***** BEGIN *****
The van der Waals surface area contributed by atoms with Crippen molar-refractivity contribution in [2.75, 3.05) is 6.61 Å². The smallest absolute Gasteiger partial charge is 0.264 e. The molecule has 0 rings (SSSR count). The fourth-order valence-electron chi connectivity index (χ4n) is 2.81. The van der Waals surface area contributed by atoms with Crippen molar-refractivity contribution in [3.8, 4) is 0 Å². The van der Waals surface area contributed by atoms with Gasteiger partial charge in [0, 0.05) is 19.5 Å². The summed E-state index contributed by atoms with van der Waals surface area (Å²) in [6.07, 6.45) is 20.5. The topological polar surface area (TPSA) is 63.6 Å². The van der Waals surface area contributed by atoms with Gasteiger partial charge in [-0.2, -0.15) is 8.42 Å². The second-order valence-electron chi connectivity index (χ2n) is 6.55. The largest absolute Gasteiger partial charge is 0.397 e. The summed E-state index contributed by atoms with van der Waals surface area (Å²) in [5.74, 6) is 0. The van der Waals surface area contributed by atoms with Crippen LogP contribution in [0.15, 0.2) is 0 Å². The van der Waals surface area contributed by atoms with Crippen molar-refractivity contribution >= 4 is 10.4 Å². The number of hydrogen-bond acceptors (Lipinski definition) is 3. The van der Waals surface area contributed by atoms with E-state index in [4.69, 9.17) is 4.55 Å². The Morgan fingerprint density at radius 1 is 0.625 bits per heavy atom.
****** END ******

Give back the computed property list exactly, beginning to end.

The van der Waals surface area contributed by atoms with Crippen molar-refractivity contribution in [2.75, 3.05) is 6.61 Å². The smallest absolute Gasteiger partial charge is 0.264 e. The molecule has 0 rings (SSSR count). The fourth-order valence-electron chi connectivity index (χ4n) is 2.81. The van der Waals surface area contributed by atoms with Crippen molar-refractivity contribution in [3.8, 4) is 0 Å². The van der Waals surface area contributed by atoms with Gasteiger partial charge in [0, 0.05) is 19.5 Å². The summed E-state index contributed by atoms with van der Waals surface area (Å²) in [6.07, 6.45) is 20.5. The topological polar surface area (TPSA) is 63.6 Å². The van der Waals surface area contributed by atoms with Gasteiger partial charge in [-0.2, -0.15) is 8.42 Å². The second-order valence-electron chi connectivity index (χ2n) is 6.55. The largest absolute Gasteiger partial charge is 0.397 e. The summed E-state index contributed by atoms with van der Waals surface area (Å²) in [5.74, 6) is 0. The van der Waals surface area contributed by atoms with Crippen LogP contribution in [0.15, 0.2) is 0 Å². The van der Waals surface area contributed by atoms with Crippen molar-refractivity contribution >= 4 is 10.4 Å². The number of hydrogen-bond acceptors (Lipinski definition) is 3. The van der Waals surface area contributed by atoms with E-state index in [4.69, 9.17) is 4.55 Å². The Morgan fingerprint density at radius 1 is 0.625 bits per heavy atom.